In the case of the embodiment described above, the film rewinding action is performed immediately after detection of an abnormality. However, the action to be performed after detection of an abnormality is not limited to the immediate film rewinding action. It is also possible to arrange the camera to show occurrence of an abnormality by simply bringing the film winding action to a stop to inhibit further photographing and to wait for a pushing operation on a film rewinding button (not shown).

In such a case, the film rewinding action proceeds to an end in a normal manner when the film rewinding button is pushed, and the photographing inhibiting state is canceled when the film cartridge is taken out from the camera.

Further, the embodiment described above is preferably arranged such that, when any of the abnormalities of different kinds mentioned in the foregoing is detected, the occurrence of the abnormality is indicated by immediately bringing the film rewinding action or the film winding action to a stop, to inhibit a photographing action thereafter and to wait for a pushing operation on the film rewinding button.

According to the arrangement of the embodiment described above, the occurrence of a stretched and stopped state of the film during the process of film winding can be promptly detected, so that the possibility of troubles due to the continuous driving action of the motor while the film is in the stretched and stopped state can be minimized. Even for a camera of the kind arranged to permit detection of the number of photographable frames, this feature of the embodiment is advantageous particularly in cases where it becomes impossible to accurately count the number of frames wound up for some reasons or where the actual length of the film in use is shorter than a specified length.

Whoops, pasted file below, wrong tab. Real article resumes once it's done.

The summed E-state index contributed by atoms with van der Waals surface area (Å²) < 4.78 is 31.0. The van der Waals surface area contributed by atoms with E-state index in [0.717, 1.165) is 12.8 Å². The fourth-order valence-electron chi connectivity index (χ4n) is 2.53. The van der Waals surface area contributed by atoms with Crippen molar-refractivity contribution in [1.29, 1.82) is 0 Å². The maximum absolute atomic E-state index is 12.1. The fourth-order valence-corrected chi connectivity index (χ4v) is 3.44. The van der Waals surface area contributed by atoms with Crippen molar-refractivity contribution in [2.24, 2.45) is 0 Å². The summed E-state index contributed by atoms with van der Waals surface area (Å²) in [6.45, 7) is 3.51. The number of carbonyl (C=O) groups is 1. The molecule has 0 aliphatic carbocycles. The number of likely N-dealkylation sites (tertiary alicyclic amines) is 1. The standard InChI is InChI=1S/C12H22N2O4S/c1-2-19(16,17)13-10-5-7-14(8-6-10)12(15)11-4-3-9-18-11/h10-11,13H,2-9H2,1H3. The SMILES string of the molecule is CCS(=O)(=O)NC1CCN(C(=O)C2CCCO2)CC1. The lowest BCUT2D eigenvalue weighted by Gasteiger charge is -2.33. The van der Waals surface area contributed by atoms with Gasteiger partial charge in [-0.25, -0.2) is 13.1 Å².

Further, the embodiment described above is arranged to forcibly bring the rotation of the film winding motor to a stop and/or to cause the film rewinding means to rewind the film when the film is found to be in the stretched and stopped state. This arrangement enables the operator to make the camera do a next sequence of actions without compelling the operator to do any complex operation. Further, the arrangement for automatically performing the film rewinding action allows the operator to easily know that no further photographing is possible.

Further, the two predetermined periods of time used by a determination means are arranged to be variable according to a difference in distance between adjacent perforations of the film. That arrangement enables the determination means to more quickly find the stretched and stopped state of the film.

Further, since the embodiment described above is arranged to be capable of performing the film winding action even after all the photographable frames are used for photographing, the arrangement permits an optical data imprinting action and/or a magnetic data recording action requiring a film moving action to be carried out for all the frames including the last of them.

Patent Citations
Cited PatentFiling datePublication dateApplicantTitle
US4304480 *Oct 24, 1978Dec 8, 1981Canon Kabushiki KaishaMotor drive camera with synchronization system
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US4540261 *Jul 17, 1984Sep 10, 1985Minolta CameraFilm transporting device for use in a camera
US4671636 *Jun 2, 1986Jun 9, 1987Eastman Kodak CompanyFilm-on-spool sensor for triggering film rewind when camera door opened prematurely
US5077568 *Dec 6, 1990Dec 31, 1991Olympus Optical Co., Ltd.Camera control apparatus having power-saving function
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Referenced by
Citing PatentFiling datePublication dateApplicantTitle
US6009283 *Jul 14, 1998Dec 28, 1999Samsung Aerospace Industries, Ltd.Method for sensing film transport error in an APS camera
Classifications
U.S. Classification396/409, 396/410
International ClassificationG03B17/00, G03B1/00
Cooperative ClassificationG03B1/00
European ClassificationG03B1/00
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Effective date: 20061110